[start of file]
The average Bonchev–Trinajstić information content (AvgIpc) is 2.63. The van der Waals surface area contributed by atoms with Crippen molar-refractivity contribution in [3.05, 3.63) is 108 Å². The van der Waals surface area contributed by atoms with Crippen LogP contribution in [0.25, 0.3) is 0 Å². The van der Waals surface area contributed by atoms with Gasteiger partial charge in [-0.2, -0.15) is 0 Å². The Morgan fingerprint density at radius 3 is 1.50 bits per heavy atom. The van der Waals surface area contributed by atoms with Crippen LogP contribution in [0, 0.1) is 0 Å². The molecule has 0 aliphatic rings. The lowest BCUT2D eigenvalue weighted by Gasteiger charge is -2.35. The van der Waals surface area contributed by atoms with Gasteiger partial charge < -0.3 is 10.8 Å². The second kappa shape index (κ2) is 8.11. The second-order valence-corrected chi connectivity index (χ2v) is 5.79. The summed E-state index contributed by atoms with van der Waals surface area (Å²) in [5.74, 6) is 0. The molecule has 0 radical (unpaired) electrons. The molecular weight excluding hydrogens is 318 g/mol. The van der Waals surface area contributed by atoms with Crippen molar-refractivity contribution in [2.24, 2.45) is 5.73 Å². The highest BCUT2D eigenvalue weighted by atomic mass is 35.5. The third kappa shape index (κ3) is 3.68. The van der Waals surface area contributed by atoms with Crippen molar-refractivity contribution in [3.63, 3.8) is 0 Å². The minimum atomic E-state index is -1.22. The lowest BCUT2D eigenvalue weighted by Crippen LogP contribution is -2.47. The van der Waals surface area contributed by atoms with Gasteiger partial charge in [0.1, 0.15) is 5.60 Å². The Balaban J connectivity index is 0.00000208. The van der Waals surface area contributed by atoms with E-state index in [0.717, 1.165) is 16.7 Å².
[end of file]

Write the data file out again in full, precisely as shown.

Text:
The average Bonchev–Trinajstić information content (AvgIpc) is 2.63. The van der Waals surface area contributed by atoms with Crippen molar-refractivity contribution in [3.05, 3.63) is 108 Å². The van der Waals surface area contributed by atoms with Crippen LogP contribution in [0.25, 0.3) is 0 Å². The van der Waals surface area contributed by atoms with Gasteiger partial charge in [-0.2, -0.15) is 0 Å². The Morgan fingerprint density at radius 3 is 1.50 bits per heavy atom. The van der Waals surface area contributed by atoms with Crippen LogP contribution in [0, 0.1) is 0 Å². The molecule has 0 aliphatic rings. The lowest BCUT2D eigenvalue weighted by Gasteiger charge is -2.35. The van der Waals surface area contributed by atoms with Gasteiger partial charge < -0.3 is 10.8 Å². The second kappa shape index (κ2) is 8.11. The second-order valence-corrected chi connectivity index (χ2v) is 5.79. The summed E-state index contributed by atoms with van der Waals surface area (Å²) in [5.74, 6) is 0. The molecule has 0 radical (unpaired) electrons. The molecular weight excluding hydrogens is 318 g/mol. The van der Waals surface area contributed by atoms with Crippen molar-refractivity contribution in [2.24, 2.45) is 5.73 Å². The highest BCUT2D eigenvalue weighted by atomic mass is 35.5. The third kappa shape index (κ3) is 3.68. The van der Waals surface area contributed by atoms with Crippen molar-refractivity contribution in [3.63, 3.8) is 0 Å². The minimum atomic E-state index is -1.22. The lowest BCUT2D eigenvalue weighted by Crippen LogP contribution is -2.47. The van der Waals surface area contributed by atoms with Gasteiger partial charge in [0.1, 0.15) is 5.60 Å². The Balaban J connectivity index is 0.00000208. The van der Waals surface area contributed by atoms with E-state index in [0.717, 1.165) is 16.7 Å².